Thursday, February 19, 2015

Thulcandra - Ascension Lost

Germany's Thulcandra have become one of my favorite bands. They began as sort of a Dissection worship band, but with enough of their own identity to stand out among their peers. They recorded an unreleased demo in 2005 but with the untimely suicide of original member Jurgen Zintz, the demo was never released and the band went on hold until 2008 when founding member Steffen Kummerer listened to the demo and decided to begin again. Their brand of blackened melodic death metal has a really nice atmosphere with excellent musicianship and plenty of hooks. They've actually put Germany on the map of a sub-genre of metal that consisted mostly of Swedish bands.

Fast forward to 2015 and we see the release of their third full length album, Ascension Lost. And it is with this album that, I believe, the band has realized their full potential to become a true contender in the metal world. Aggression mixed with melody, atmosphere, and the ability to write great songs, this album is slowly becoming one of my favorites of this little sub-genre and will, no doubt, be considered a classic one day. With the melodic guitars setting the atmosphere of the album opener, "The First Rebellion" you get the idea of what this album is going to sound like. The riffing is in full swing with thrashy power chord riffing mixed with some melodic tremolos, this song is the band showing one of the elements that has always made them great, their epic side. The vocals sound a bit like Ihsahn's early style, though they remain consistent and never become overbearing or annoying. There are a lot of elements to the song adding to the overall atmosphere. In contrast, the follow up song, "Throne of Will," is a straight up mid-paced blackened melo-death number that doesn't bring anything new to the table but is just an enjoyable song. The solo is killer and the contrast between the chords and tremolo riffing makes this a great song even if it doesn't display the epic side of the band.

Some songs do stand out as the opener did. After a short interlude, "Exalted Resistance" just slays with monstrous tremolos and an atmosphere of sheer cold and darkness. Dare I use the cliche grim and frostbitten? Yeah, it's like that. In just a little over four minutes, this track manages to show the band's strengths without having to pull the epic card or create many layers. At the same time, this song, when combined with the rest of the album, instantly makes this an album that is one that needs to be consumed whole. I'm the type who always listens to albums as a whole and I enjoy albums that are coherent and flow from one song to another, even if the songs contrast in style. "The Second Fall" comes right in after "Exalted Resistance" and is different in style without interrupting the flow of the album. To me, that's impressive. It's more mid-paced and straight ahead with a nice atmospheric part in the middle with a great melodic solo. The title track is another song with many layers and dimensions but with the same atmosphere as the rest of the album. This is another song that borders on epic with killer tremolos providing melody and atmosphere while not sacrificing the aggression. This is the last proper song on the album as the closer is a short instrumental so this is truly a great way to close out a truly amazing and coherent album. But the end is only the beginning.....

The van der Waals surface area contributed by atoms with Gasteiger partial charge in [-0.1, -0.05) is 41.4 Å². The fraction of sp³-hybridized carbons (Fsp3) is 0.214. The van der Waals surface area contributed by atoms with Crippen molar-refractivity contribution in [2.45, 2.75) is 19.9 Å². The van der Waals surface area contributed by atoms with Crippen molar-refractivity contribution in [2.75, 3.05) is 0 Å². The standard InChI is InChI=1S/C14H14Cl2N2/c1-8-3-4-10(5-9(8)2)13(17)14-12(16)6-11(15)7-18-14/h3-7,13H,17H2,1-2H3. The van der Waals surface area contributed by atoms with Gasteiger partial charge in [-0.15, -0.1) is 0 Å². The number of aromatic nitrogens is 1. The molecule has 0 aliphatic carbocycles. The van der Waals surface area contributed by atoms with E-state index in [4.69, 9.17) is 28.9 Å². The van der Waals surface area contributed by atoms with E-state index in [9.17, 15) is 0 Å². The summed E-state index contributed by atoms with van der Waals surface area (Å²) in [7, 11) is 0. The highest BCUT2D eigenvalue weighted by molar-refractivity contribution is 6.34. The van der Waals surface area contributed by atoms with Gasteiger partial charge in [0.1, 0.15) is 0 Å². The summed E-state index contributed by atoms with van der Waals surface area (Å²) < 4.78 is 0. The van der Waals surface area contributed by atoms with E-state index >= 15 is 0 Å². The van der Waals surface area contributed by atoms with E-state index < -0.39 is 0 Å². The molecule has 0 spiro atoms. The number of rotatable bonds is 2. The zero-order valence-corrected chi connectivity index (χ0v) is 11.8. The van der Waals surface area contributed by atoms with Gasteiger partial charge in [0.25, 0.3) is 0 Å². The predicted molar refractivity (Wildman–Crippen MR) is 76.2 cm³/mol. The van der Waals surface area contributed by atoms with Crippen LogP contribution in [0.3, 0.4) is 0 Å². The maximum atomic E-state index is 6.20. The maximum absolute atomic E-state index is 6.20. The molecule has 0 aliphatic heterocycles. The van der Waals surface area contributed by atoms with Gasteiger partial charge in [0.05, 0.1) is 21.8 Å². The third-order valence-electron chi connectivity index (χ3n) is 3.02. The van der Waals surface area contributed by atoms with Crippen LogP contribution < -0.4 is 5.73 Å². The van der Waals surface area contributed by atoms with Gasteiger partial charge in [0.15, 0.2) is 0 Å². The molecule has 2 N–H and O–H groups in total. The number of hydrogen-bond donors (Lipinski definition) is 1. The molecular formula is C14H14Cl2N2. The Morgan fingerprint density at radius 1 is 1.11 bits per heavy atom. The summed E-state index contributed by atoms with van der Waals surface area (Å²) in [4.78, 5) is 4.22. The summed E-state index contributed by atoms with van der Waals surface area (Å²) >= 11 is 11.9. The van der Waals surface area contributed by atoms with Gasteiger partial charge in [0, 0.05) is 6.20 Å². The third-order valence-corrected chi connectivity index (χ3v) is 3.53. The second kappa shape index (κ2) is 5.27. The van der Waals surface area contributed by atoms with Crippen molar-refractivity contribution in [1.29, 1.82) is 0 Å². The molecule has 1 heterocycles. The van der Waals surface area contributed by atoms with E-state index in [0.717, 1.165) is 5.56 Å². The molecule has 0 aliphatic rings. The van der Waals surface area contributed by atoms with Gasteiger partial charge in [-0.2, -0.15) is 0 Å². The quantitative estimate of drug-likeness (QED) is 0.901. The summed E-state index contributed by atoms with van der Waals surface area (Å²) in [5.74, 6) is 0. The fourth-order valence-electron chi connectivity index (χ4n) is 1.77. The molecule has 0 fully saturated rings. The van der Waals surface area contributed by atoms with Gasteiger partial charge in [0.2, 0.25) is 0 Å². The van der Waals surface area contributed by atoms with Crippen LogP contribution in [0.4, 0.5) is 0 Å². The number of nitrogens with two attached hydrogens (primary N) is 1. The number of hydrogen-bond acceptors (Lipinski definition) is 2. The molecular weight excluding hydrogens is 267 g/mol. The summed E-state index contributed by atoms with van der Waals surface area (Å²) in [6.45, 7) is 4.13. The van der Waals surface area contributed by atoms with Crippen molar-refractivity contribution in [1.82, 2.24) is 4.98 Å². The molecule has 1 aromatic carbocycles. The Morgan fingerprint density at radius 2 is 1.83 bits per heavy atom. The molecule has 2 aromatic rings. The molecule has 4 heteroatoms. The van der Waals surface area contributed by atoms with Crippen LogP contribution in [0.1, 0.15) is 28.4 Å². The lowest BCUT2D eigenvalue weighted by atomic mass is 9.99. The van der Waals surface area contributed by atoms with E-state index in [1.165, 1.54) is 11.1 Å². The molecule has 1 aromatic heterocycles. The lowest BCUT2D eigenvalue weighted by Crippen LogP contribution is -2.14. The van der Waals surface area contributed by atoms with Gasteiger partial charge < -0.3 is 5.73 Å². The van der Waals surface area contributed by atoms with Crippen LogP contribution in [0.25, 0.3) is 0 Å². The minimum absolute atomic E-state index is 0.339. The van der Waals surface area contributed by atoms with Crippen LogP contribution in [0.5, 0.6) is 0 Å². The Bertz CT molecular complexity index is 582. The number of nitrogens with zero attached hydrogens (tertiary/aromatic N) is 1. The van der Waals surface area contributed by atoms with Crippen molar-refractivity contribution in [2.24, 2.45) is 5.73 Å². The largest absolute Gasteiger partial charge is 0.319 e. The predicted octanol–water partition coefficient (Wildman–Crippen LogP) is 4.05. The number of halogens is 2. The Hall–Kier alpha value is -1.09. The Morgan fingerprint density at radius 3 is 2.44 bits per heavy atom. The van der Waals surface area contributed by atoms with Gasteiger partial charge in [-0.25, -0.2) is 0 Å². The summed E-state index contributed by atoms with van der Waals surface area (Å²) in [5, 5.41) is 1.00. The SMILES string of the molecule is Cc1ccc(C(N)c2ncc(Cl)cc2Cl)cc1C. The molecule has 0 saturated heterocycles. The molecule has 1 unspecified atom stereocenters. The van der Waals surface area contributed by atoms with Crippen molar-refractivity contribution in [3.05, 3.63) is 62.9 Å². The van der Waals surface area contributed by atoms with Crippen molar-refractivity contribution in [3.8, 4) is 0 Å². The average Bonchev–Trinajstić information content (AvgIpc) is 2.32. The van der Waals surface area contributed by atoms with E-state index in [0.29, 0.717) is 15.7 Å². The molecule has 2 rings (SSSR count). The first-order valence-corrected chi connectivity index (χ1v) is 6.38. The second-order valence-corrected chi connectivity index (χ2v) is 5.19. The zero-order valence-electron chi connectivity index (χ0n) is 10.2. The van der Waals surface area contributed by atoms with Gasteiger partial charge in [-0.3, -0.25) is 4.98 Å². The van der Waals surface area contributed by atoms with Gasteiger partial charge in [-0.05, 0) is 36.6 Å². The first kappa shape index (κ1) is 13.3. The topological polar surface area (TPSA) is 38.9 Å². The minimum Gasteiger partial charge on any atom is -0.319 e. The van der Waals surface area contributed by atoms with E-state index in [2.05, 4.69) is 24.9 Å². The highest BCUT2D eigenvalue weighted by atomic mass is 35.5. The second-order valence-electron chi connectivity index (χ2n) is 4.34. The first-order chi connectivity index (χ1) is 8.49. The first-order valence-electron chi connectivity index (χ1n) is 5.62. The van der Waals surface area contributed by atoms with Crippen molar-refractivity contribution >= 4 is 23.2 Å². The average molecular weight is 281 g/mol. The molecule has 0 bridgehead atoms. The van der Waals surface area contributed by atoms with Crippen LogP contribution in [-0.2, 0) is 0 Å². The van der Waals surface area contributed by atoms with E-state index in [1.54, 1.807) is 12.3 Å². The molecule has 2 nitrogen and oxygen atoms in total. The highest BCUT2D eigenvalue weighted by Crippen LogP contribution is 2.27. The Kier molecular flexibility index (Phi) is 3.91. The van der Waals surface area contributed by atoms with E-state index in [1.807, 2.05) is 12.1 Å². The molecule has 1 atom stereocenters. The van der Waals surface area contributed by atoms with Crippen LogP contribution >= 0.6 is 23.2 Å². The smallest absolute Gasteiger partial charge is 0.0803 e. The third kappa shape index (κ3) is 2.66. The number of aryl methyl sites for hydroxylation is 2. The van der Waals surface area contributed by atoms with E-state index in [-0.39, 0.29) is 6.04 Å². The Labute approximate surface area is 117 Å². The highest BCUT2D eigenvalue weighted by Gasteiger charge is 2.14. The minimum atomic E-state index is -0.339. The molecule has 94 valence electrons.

....because the real treat here is that the album contains, as bonus tracks, the original unreleased demo from ten years prior. Not only are these great songs but it also shows how much this band has truly grown to become the band they are now. "Perishness Around Us" could actually be a blackened death/thrash song. It actually has a bit more in common with thrash with the crunchy riffing and contrast between speedy and mid-paced tempo. The vocals are bit lower and a little more guttural than they are now and actually fit the music perfectly. Even then they were still able to add melody and atmosphere into their music keeping it from being one dimensional. There's actually not as much Dissection worship here making one wonder why they didn't stay with this sound. I actually like what they became but enjoy hearing how they truly started. "Frozen Kingdom" and "Immortality" lean more to a melodic death metal with a little black metal influence. The Dissection influence does rear it's head in places with these two songs but they are mainly melo-death but with more atmosphere than what one is used to hearing in the genre.

At the end of the day, this is one thoroughly enjoyable album that truly shows how far this band has come. It shows their original sound as well as their refined, more atmospheric sound of the new album. One thing is for sure, this is a band that keeps on surprising me and exceeding expectations each time they release an album. If they keep going in this direction, they will be a force to be reckoned with.


No comments: